Concert Review: A Prodigy Who Delivers the Goods — Benjamin Grosvenor

I have seen my share of prodigies and their gushing PR. So I was pleasantly surprised when Benjamin Grosvenor, an unassuming youth in a white shirt and black pants, walked out and played with beauty and style.

Benjamin Grosvenor

Pianist Benjamin Grosvenor — a musical force to be reckoned with.

By Susan Miron

The latest musician of interest, who appeared Tuesday night on Celebrity Series of Boston’s Debut Series, is the young British pianist Benjamin Grosvenor. I’ve grown to appreciate this series, which chooses musicians we haven’t ordinarily heard of and gives them a concert (which is invariably sold out) at Longy School of Music in Cambridge, MA.

The 20-year-old Grosvenor first achieved fame at age 11 when he won the 2004 BBC Young Musician Competition. The youngest of five brothers, he took up the piano, with his mother as his teacher for many years.

Like many others on the celebrity circuit, Grosvenor has skyrocketed to fame, playing with famous conductors, appearing in prestigious places. In 2011, he was signed to Decca Classics as the youngest British musician ever to sign to the label. He has received Gramaphone‘s Young Artist of the Year and a cache of other important awards. His PR promises a lot: “internationally recognized for his electrifying performances and penetrating interpretations … . His virtuosic command over the most strenuous technical challenges never compromises the depth and intelligence of his interpretations.”

Well, there’s his “bio.” I have seen my share of prodigies and their gushing PR. So I was pleasantly surprised when a unassuming youth in a white shirt and black pants walked out and played with beauty and style.

Grosvenor began with a piece easily identifiable as Mendelssohn’s (1809-1847) “Andante & Rondo capriccioso” In E Major, Op. 14. Mendelssohn’s genius was already apparent years before. He completed this charming work when he was 21, Grosvenor’s age. This was a charming way to open his concert, and Grosvenor captured the piece’s humor, youthful capriciousness, and vivacity.

Franz Schubert (1797-1828) was represented by his Impromptu in G-flat Major, Op. 90, no. 3, one of eight famously beautiful impromptus that were written a year before his death. It was played very nicely indeed, followed by Robert Schumann’s (1797-1828) “Humoresque” (1839), which is rarely played, but can be heard via versions from Vladimir Horowitz and Alicia de la Rocha on You Tube. Several musicians with whom I spoke did not recall ever hearing the piece played live. I certainly can’t, and was happy to make its acquaintance, particularly given Grosvenor’s large palette of sounds and colors. Among its five movements he was especially effective when the music was quiet. The movements have been given emotional “directions” instead of tempo markings: Einfach (easy, simple), Zart (sweet), Hastig (hasty), Innig (heartfelt, with deep emotion), and Mit einigem Pomp (with some pomp).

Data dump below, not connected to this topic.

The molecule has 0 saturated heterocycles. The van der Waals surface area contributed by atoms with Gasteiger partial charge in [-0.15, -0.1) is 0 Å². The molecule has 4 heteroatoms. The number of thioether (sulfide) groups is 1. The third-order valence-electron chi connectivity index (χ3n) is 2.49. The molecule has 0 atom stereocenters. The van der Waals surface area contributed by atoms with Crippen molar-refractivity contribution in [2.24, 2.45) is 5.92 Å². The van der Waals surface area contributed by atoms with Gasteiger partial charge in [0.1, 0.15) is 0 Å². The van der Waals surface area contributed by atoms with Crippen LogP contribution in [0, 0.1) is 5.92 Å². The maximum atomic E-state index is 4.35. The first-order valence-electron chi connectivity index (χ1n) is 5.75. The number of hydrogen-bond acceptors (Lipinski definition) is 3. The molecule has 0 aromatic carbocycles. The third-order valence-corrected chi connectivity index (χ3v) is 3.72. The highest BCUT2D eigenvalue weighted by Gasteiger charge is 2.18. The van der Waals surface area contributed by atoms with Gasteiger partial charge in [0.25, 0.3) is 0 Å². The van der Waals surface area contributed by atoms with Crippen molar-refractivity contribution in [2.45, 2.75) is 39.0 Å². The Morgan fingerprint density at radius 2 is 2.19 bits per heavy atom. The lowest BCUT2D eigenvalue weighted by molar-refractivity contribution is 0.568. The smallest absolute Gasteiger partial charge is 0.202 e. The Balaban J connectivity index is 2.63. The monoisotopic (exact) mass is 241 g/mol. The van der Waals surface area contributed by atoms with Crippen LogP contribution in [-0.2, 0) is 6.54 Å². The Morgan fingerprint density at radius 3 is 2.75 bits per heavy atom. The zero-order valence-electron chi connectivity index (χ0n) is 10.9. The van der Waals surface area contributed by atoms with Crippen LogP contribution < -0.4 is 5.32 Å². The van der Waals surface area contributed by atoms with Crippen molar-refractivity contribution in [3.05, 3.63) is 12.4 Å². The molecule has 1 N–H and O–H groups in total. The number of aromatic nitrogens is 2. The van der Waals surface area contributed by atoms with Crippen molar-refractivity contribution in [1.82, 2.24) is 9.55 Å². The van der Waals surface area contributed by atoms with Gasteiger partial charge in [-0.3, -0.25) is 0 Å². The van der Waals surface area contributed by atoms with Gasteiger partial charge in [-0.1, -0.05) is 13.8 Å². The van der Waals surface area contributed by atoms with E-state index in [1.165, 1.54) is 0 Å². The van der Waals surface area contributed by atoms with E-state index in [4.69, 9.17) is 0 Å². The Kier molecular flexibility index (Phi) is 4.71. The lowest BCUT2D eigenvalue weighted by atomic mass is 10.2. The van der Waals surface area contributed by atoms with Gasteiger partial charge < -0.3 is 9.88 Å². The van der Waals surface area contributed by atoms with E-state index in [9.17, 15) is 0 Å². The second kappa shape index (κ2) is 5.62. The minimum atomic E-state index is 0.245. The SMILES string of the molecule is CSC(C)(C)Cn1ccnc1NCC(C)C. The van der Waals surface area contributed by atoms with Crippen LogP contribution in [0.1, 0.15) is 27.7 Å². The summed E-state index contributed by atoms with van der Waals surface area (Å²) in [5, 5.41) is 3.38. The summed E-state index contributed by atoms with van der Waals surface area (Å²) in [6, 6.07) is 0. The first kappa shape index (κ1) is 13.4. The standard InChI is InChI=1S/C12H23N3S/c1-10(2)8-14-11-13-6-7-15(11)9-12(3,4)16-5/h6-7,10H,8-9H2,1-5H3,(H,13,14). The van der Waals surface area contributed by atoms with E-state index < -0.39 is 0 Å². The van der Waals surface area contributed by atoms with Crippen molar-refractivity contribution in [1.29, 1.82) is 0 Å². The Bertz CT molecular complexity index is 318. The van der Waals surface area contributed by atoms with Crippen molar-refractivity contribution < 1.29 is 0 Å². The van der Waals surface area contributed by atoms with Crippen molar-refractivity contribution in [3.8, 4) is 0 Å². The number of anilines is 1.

After intermission, the programming and playing became even more interesting. In a year during which dozens of pianists are appearing in the Boston area, Grosvenor should be saluted for his highly unusual choice of repertoire. His choice of pieces and composers augur well for a pianist who obviously has more things on his mind than mega-fame and showing off his chops, although he has the latter in spades.

Grosvenor began the second half with the wonderful but rarely played Catalan composer Frederic Mompou’s (1893-1987) rarely heard (this goes for almost everything heard during the second half) three-part Paisajes (“Landscapes”). Mompou is a composer worth getting to know. His music, especially that written for piano, often sounds spare, introspective, and impressionistic. Grosvenor captured the various moods of these delightful sound pictures.

Next came the Russian-born composer Nikolai Medtner, whom few besides pianist Marc-André Hamelin bother to play. Based on the evocative, tonal Two Fairy Tales that Grosvenor played, I would love to hear the other 36 Skazki (fairy tales is an approximate translation). The real musical fireworks began with Maurice Ravel’s (1875-1937) Valses nobles et sentimentales, one of the many pieces he wrote for piano, then transcribed for orchestra. I happen to love the piano versions, although I suspect most people would disagree, given that Ravel was one of the great orchestrators. Grosvenor played these waltzes absolutely beautifully, as he did the Franz Liszt (1811-1886) transcription of the orchestral Valse de la opera Faust of Charles Gounod (1818-1893) for solo piano. Nothing calling for killer piano technique seemed to faze Grosvenor, a pianist, as well as a musical force, to be reckoned with.

Anything by Liszt, either originally by him or his transcriptions of pieces by composers he admired (Schumann, Schubert), elicits cheers for an encore. We were treated to two. The first was the well-known Tango by Albeniz, arranged by Godowsky. The other the hilarious Boogie Woogie Étude by Morton Gould, which brought the house down.

Five days after this recital, I would love to hear this program again. This guy is good.

Susan Miron, a harpist, has been a book reviewer for over 20 years for a large variety of literary publications and newspapers. Her fields of expertise were East and Central European, Irish, and Israeli literature. Susan covers classical music for The Arts Fuse and The Boston Musical Intelligencer. She is part of the Celtic harp and storytelling duo A Bard’s Feast with renowned storyteller Norah Dooley and plays the Celtic harp at the Cancer Center at Newton Wellesley Hospital.

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